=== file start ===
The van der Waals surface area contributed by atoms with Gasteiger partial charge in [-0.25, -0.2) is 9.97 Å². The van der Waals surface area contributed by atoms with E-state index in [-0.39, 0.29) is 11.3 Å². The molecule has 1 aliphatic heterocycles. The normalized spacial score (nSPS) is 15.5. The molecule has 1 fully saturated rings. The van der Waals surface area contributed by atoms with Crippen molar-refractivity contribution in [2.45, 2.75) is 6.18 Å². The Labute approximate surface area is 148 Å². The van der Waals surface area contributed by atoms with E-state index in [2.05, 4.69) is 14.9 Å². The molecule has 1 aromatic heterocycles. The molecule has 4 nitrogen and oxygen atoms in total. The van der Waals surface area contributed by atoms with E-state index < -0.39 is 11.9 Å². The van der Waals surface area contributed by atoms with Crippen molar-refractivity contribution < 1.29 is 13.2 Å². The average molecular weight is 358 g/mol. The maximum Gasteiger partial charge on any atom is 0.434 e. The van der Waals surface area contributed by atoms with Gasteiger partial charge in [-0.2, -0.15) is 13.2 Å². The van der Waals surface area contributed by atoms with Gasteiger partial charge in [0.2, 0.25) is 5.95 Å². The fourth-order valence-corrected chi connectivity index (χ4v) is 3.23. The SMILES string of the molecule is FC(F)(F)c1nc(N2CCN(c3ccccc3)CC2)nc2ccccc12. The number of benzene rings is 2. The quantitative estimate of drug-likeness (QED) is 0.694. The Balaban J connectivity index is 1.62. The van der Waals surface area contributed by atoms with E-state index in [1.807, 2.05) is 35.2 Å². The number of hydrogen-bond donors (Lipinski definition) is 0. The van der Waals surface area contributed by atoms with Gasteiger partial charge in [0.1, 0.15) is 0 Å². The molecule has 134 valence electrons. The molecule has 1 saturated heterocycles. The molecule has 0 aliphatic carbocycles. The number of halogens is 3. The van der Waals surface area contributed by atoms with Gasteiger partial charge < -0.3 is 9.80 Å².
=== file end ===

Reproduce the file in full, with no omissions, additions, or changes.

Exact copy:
The van der Waals surface area contributed by atoms with Gasteiger partial charge in [-0.25, -0.2) is 9.97 Å². The van der Waals surface area contributed by atoms with E-state index in [-0.39, 0.29) is 11.3 Å². The molecule has 1 aliphatic heterocycles. The normalized spacial score (nSPS) is 15.5. The molecule has 1 fully saturated rings. The van der Waals surface area contributed by atoms with Crippen molar-refractivity contribution in [2.45, 2.75) is 6.18 Å². The Labute approximate surface area is 148 Å². The van der Waals surface area contributed by atoms with E-state index in [2.05, 4.69) is 14.9 Å². The molecule has 1 aromatic heterocycles. The molecule has 4 nitrogen and oxygen atoms in total. The van der Waals surface area contributed by atoms with E-state index < -0.39 is 11.9 Å². The van der Waals surface area contributed by atoms with Crippen molar-refractivity contribution < 1.29 is 13.2 Å². The average molecular weight is 358 g/mol. The maximum Gasteiger partial charge on any atom is 0.434 e. The van der Waals surface area contributed by atoms with Gasteiger partial charge in [-0.2, -0.15) is 13.2 Å². The van der Waals surface area contributed by atoms with Gasteiger partial charge in [0.2, 0.25) is 5.95 Å². The fourth-order valence-corrected chi connectivity index (χ4v) is 3.23. The SMILES string of the molecule is FC(F)(F)c1nc(N2CCN(c3ccccc3)CC2)nc2ccccc12. The number of benzene rings is 2. The quantitative estimate of drug-likeness (QED) is 0.694. The Balaban J connectivity index is 1.62. The van der Waals surface area contributed by atoms with E-state index in [1.807, 2.05) is 35.2 Å². The number of hydrogen-bond donors (Lipinski definition) is 0. The van der Waals surface area contributed by atoms with Gasteiger partial charge in [0.1, 0.15) is 0 Å². The molecule has 134 valence electrons. The molecule has 1 saturated heterocycles. The molecule has 0 aliphatic carbocycles. The number of halogens is 3. The van der Waals surface area contributed by atoms with Gasteiger partial charge < -0.3 is 9.80 Å².